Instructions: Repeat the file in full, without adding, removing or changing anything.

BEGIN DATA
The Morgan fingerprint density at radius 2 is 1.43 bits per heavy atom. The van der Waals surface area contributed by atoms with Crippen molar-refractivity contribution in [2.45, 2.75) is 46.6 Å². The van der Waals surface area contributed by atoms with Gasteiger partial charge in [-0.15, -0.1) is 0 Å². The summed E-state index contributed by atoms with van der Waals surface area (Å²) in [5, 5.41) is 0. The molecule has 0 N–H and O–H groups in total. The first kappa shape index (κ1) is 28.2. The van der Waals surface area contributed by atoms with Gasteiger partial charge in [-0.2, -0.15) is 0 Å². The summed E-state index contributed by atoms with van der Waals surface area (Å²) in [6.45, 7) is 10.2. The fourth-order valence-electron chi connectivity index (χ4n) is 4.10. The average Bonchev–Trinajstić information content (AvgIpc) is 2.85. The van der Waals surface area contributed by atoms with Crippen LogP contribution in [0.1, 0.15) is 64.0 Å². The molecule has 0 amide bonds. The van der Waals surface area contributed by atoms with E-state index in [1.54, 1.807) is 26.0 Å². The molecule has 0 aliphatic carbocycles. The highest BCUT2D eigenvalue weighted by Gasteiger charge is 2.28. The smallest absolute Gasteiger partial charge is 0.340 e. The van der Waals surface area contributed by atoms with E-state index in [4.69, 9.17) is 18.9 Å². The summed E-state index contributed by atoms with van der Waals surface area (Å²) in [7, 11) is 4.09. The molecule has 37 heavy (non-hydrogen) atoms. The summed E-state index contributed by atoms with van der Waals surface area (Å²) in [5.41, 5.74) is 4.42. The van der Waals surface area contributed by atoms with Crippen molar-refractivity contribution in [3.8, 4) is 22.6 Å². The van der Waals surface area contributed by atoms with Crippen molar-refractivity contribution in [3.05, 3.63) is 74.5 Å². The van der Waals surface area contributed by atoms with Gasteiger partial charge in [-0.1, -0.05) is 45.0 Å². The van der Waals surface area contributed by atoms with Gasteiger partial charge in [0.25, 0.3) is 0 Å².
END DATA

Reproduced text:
The Morgan fingerprint density at radius 2 is 1.43 bits per heavy atom. The van der Waals surface area contributed by atoms with Crippen molar-refractivity contribution in [2.45, 2.75) is 46.6 Å². The van der Waals surface area contributed by atoms with Gasteiger partial charge in [-0.15, -0.1) is 0 Å². The summed E-state index contributed by atoms with van der Waals surface area (Å²) in [5, 5.41) is 0. The molecule has 0 N–H and O–H groups in total. The first kappa shape index (κ1) is 28.2. The van der Waals surface area contributed by atoms with Gasteiger partial charge in [-0.2, -0.15) is 0 Å². The summed E-state index contributed by atoms with van der Waals surface area (Å²) in [6.45, 7) is 10.2. The fourth-order valence-electron chi connectivity index (χ4n) is 4.10. The average Bonchev–Trinajstić information content (AvgIpc) is 2.85. The van der Waals surface area contributed by atoms with Crippen LogP contribution in [0.1, 0.15) is 64.0 Å². The molecule has 0 amide bonds. The van der Waals surface area contributed by atoms with E-state index in [1.54, 1.807) is 26.0 Å². The molecule has 0 aliphatic carbocycles. The highest BCUT2D eigenvalue weighted by Gasteiger charge is 2.28. The smallest absolute Gasteiger partial charge is 0.340 e. The van der Waals surface area contributed by atoms with E-state index in [4.69, 9.17) is 18.9 Å². The summed E-state index contributed by atoms with van der Waals surface area (Å²) in [7, 11) is 4.09. The molecule has 37 heavy (non-hydrogen) atoms. The summed E-state index contributed by atoms with van der Waals surface area (Å²) in [5.41, 5.74) is 4.42. The van der Waals surface area contributed by atoms with Crippen molar-refractivity contribution in [3.8, 4) is 22.6 Å². The van der Waals surface area contributed by atoms with Crippen molar-refractivity contribution in [3.05, 3.63) is 74.5 Å². The van der Waals surface area contributed by atoms with Gasteiger partial charge in [-0.1, -0.05) is 45.0 Å². The van der Waals surface area contributed by atoms with Gasteiger partial charge in [0.25, 0.3) is 0 Å².